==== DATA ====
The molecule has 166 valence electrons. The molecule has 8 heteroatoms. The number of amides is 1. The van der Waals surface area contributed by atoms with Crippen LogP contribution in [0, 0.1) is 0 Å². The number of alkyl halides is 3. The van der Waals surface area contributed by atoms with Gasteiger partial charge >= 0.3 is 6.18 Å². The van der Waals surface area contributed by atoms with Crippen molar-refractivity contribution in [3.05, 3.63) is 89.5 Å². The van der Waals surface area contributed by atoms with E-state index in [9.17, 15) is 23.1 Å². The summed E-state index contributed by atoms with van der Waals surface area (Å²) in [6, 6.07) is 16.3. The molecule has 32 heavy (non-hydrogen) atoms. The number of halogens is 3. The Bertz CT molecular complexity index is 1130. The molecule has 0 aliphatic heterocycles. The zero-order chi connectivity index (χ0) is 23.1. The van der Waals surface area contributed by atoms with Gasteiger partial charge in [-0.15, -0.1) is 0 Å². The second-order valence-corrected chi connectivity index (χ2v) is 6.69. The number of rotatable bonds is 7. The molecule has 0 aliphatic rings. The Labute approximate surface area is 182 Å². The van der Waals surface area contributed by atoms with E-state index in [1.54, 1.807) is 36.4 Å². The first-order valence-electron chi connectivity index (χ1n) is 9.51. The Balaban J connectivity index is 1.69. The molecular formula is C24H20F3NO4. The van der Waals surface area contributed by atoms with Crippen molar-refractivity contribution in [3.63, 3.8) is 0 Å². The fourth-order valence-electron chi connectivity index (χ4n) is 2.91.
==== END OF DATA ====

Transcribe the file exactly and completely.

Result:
The molecule has 166 valence electrons. The molecule has 8 heteroatoms. The number of amides is 1. The van der Waals surface area contributed by atoms with Crippen LogP contribution in [0, 0.1) is 0 Å². The number of alkyl halides is 3. The van der Waals surface area contributed by atoms with Gasteiger partial charge >= 0.3 is 6.18 Å². The van der Waals surface area contributed by atoms with Crippen molar-refractivity contribution in [3.05, 3.63) is 89.5 Å². The van der Waals surface area contributed by atoms with E-state index in [9.17, 15) is 23.1 Å². The summed E-state index contributed by atoms with van der Waals surface area (Å²) in [6, 6.07) is 16.3. The molecule has 32 heavy (non-hydrogen) atoms. The number of halogens is 3. The Bertz CT molecular complexity index is 1130. The molecule has 0 aliphatic heterocycles. The zero-order chi connectivity index (χ0) is 23.1. The van der Waals surface area contributed by atoms with Gasteiger partial charge in [-0.15, -0.1) is 0 Å². The second-order valence-corrected chi connectivity index (χ2v) is 6.69. The number of rotatable bonds is 7. The molecule has 0 aliphatic rings. The Labute approximate surface area is 182 Å². The van der Waals surface area contributed by atoms with E-state index in [1.54, 1.807) is 36.4 Å². The first-order valence-electron chi connectivity index (χ1n) is 9.51. The Balaban J connectivity index is 1.69. The molecular formula is C24H20F3NO4. The van der Waals surface area contributed by atoms with Crippen molar-refractivity contribution in [3.63, 3.8) is 0 Å². The fourth-order valence-electron chi connectivity index (χ4n) is 2.91.